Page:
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With the news of the sacking of manager , there will no doubt be a mixed reaction among Reds fans. Many will react angrily to the board’s decision and will staunchly defend Benitez’s record, others will be glad that the Spanish manager has gone, while they will be some like me who are left bemused and confused by the whole situation.

Some papers are saying that it was player power that drove the board to sack Benitez basing their claims on the uncertainty of the futures of Steven Gerrard and Fernando Torres. A rumour that belies the facts if we go by Guillem Balague’s report that Rafa held a 20 minute conversation with Gerrard on his birthday last Sunday. There is however, a far more straightforward explanation for it all. The transfer budget.

Straight after the last game of the season against Hull, Rafa came out and said he would stay at the club if conditions were right. The conditions were no doubt predicated on the board guaranteeing that funds would be made available to rebuild the squad during the summer, either through player sales or extra funding. Meetings have been held in recent weeks about this issue and it was obvious that progress was not being made when stories were being leaked to the press about Rafa’s future and his conduct as manager at the club.

On many occasions, papers used the words “sources close to the Board” or the “Anfield hierarchy” when reporting stories about Rafa’s future. Obviously tensions were mounting between the two sides over the issue of transfer funding and it seems almost certain that told Benitez he could not guarantee the manager any funding, and that this has led to the great instability behind the scenes which has culminated in Benitez’s sacking.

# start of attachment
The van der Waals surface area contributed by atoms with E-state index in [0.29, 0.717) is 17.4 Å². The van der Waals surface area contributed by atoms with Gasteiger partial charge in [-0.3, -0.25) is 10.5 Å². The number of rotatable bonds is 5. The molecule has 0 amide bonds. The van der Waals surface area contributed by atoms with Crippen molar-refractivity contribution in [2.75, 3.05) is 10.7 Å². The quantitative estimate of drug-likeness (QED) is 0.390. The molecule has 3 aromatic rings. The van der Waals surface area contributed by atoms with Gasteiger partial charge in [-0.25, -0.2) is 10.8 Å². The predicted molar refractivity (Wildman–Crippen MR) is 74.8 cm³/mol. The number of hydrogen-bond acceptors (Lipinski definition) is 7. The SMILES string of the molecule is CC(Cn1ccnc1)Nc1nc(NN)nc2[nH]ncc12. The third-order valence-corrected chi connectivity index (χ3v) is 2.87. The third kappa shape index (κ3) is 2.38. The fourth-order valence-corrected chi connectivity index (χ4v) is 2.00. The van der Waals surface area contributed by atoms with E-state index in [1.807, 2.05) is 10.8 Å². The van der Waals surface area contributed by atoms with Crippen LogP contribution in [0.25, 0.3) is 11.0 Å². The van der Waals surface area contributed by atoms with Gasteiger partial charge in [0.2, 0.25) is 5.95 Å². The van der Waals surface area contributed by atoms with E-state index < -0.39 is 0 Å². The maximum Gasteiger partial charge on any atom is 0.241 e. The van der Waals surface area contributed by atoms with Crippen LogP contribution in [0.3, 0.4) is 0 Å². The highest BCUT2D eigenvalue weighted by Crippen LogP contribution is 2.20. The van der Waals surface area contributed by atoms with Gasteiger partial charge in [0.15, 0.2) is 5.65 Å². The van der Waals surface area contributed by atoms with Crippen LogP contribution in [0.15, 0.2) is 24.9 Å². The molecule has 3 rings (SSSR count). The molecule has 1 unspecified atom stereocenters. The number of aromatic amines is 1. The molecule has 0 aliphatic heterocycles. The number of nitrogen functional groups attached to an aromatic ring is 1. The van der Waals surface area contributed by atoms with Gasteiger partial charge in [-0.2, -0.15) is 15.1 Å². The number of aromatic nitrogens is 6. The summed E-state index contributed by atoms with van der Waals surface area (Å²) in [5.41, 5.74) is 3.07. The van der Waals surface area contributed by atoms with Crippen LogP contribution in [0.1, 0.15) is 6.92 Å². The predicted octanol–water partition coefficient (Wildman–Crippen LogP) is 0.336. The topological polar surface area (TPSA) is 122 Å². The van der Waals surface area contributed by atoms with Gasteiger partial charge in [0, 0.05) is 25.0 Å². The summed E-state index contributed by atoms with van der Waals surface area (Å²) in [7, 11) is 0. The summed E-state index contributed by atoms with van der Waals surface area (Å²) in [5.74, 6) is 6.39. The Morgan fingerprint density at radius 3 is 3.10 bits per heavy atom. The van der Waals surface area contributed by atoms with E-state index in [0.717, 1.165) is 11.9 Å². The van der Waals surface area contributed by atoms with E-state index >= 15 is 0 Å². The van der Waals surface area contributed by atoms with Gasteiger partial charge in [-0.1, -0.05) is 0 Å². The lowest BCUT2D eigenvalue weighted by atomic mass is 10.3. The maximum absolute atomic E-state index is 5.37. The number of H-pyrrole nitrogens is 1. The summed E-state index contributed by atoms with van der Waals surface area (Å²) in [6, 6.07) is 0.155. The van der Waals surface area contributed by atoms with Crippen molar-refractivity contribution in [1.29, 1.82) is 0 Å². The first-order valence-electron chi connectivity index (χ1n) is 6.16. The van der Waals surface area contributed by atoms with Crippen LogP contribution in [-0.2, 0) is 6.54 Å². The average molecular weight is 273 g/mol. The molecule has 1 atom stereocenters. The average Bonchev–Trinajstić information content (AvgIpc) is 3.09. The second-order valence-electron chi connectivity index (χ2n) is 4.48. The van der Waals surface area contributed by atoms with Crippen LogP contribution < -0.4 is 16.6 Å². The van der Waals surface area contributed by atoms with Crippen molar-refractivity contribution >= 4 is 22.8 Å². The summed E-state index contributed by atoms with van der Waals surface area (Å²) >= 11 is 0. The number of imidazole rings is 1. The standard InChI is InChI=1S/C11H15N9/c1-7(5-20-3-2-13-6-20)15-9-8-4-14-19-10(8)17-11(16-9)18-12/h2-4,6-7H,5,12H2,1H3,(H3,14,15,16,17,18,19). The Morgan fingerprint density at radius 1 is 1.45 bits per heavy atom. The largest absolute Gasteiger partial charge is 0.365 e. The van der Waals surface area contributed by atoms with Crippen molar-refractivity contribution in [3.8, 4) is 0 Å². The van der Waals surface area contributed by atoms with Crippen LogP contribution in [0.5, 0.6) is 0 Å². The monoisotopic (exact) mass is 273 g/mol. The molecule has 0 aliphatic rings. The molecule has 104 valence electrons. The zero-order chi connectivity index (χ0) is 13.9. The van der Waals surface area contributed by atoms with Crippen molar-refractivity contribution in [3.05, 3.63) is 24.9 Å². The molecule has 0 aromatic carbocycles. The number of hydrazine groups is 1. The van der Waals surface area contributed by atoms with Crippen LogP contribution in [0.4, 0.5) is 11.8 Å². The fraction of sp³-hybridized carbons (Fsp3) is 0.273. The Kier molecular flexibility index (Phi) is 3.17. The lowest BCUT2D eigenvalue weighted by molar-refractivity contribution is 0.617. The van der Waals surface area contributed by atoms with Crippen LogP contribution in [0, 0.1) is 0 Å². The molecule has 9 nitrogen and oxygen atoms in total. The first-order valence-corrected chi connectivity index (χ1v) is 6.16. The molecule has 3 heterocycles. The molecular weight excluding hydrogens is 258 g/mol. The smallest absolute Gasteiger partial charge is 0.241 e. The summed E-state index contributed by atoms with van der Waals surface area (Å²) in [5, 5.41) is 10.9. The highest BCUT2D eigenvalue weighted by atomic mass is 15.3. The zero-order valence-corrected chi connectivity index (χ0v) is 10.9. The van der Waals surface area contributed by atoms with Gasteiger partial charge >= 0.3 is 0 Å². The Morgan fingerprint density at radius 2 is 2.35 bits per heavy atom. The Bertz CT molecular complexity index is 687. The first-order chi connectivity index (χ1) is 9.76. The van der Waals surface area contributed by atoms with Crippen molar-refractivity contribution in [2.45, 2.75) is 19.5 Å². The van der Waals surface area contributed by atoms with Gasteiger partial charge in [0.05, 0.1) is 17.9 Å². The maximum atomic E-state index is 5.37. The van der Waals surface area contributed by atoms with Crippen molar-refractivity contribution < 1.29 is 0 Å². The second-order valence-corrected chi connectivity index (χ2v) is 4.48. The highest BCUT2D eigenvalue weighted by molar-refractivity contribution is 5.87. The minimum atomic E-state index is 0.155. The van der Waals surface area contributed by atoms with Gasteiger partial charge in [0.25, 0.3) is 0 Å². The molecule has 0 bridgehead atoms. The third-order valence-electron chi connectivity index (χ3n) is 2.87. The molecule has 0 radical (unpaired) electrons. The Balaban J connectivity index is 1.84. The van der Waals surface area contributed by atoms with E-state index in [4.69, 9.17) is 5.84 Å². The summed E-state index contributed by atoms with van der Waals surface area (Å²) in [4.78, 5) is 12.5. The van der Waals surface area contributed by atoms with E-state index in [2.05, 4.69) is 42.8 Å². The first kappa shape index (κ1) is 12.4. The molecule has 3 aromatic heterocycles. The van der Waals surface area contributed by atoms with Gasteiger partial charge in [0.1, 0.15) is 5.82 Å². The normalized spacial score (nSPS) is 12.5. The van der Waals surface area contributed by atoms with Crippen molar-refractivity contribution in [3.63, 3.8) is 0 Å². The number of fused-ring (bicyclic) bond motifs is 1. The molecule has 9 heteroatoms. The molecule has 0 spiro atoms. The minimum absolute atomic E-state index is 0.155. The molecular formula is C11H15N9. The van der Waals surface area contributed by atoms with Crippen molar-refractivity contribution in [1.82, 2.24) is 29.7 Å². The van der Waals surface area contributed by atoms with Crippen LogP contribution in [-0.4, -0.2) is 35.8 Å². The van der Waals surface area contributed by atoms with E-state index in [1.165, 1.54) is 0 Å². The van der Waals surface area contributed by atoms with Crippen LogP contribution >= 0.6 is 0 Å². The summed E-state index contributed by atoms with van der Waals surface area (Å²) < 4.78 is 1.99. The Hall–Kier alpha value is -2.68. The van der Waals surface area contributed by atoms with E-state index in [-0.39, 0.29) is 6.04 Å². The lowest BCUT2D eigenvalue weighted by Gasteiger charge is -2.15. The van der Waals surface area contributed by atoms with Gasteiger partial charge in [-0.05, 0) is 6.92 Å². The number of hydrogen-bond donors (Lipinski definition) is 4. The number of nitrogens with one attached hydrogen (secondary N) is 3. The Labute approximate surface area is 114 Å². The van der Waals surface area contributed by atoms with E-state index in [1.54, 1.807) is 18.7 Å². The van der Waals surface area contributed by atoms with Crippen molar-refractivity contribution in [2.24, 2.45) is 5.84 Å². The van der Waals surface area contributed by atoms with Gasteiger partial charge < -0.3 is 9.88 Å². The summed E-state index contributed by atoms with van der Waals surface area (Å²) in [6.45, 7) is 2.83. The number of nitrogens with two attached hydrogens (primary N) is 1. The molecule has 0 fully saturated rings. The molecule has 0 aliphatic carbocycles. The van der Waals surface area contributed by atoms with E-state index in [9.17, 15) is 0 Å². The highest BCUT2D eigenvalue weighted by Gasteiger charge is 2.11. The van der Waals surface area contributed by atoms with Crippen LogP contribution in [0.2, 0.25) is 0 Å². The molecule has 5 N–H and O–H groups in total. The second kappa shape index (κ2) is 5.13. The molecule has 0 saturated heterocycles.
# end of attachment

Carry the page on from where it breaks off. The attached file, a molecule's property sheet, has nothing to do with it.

The fundamental problem is though; any new manager will have the same issues with the Anfield board as Benitez. The team needs some investment and without funding no right minded individual would take the job when there is no real possibility of reshaping a team in their own image. The next few weeks should have been spent looking at new signings but now it will be spent looking for a new manager. John Aldridge was right when he said yesterday it would beggar belief if they haven’t got someone else to come in within the next week.